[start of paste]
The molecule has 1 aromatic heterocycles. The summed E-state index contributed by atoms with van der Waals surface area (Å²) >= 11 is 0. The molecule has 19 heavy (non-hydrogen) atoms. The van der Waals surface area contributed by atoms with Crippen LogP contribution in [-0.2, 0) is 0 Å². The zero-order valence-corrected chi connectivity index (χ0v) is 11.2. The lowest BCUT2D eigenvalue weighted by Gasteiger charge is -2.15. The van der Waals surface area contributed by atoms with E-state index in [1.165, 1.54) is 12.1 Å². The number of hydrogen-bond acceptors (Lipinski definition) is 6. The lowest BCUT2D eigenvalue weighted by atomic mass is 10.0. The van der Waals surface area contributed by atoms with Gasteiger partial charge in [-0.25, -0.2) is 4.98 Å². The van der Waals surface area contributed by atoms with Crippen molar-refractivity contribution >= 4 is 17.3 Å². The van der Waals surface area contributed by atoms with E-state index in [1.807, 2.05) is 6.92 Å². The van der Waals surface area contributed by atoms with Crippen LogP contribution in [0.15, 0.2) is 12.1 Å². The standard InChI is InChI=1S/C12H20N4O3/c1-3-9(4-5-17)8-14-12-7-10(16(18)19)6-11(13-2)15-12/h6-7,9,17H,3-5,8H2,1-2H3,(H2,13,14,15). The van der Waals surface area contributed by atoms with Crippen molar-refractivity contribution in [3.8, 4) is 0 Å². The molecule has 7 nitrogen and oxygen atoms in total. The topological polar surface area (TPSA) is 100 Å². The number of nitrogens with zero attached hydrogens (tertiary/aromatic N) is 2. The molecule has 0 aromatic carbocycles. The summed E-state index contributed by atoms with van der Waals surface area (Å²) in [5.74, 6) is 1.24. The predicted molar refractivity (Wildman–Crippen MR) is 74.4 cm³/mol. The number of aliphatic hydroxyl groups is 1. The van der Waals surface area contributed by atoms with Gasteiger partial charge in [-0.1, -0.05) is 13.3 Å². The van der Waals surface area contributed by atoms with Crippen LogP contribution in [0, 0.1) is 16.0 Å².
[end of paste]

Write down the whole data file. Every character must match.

The molecule has 1 aromatic heterocycles. The summed E-state index contributed by atoms with van der Waals surface area (Å²) >= 11 is 0. The molecule has 19 heavy (non-hydrogen) atoms. The van der Waals surface area contributed by atoms with Crippen LogP contribution in [-0.2, 0) is 0 Å². The zero-order valence-corrected chi connectivity index (χ0v) is 11.2. The lowest BCUT2D eigenvalue weighted by Gasteiger charge is -2.15. The van der Waals surface area contributed by atoms with E-state index in [1.165, 1.54) is 12.1 Å². The number of hydrogen-bond acceptors (Lipinski definition) is 6. The lowest BCUT2D eigenvalue weighted by atomic mass is 10.0. The van der Waals surface area contributed by atoms with Gasteiger partial charge in [-0.25, -0.2) is 4.98 Å². The van der Waals surface area contributed by atoms with Crippen molar-refractivity contribution >= 4 is 17.3 Å². The van der Waals surface area contributed by atoms with E-state index in [1.807, 2.05) is 6.92 Å². The van der Waals surface area contributed by atoms with Crippen LogP contribution in [0.15, 0.2) is 12.1 Å². The standard InChI is InChI=1S/C12H20N4O3/c1-3-9(4-5-17)8-14-12-7-10(16(18)19)6-11(13-2)15-12/h6-7,9,17H,3-5,8H2,1-2H3,(H2,13,14,15). The van der Waals surface area contributed by atoms with Crippen molar-refractivity contribution in [3.8, 4) is 0 Å². The molecule has 7 nitrogen and oxygen atoms in total. The topological polar surface area (TPSA) is 100 Å². The number of nitrogens with zero attached hydrogens (tertiary/aromatic N) is 2. The molecule has 0 aromatic carbocycles. The summed E-state index contributed by atoms with van der Waals surface area (Å²) in [5.74, 6) is 1.24. The predicted molar refractivity (Wildman–Crippen MR) is 74.4 cm³/mol. The number of aliphatic hydroxyl groups is 1. The van der Waals surface area contributed by atoms with Gasteiger partial charge in [-0.1, -0.05) is 13.3 Å². The van der Waals surface area contributed by atoms with Crippen LogP contribution in [0, 0.1) is 16.0 Å².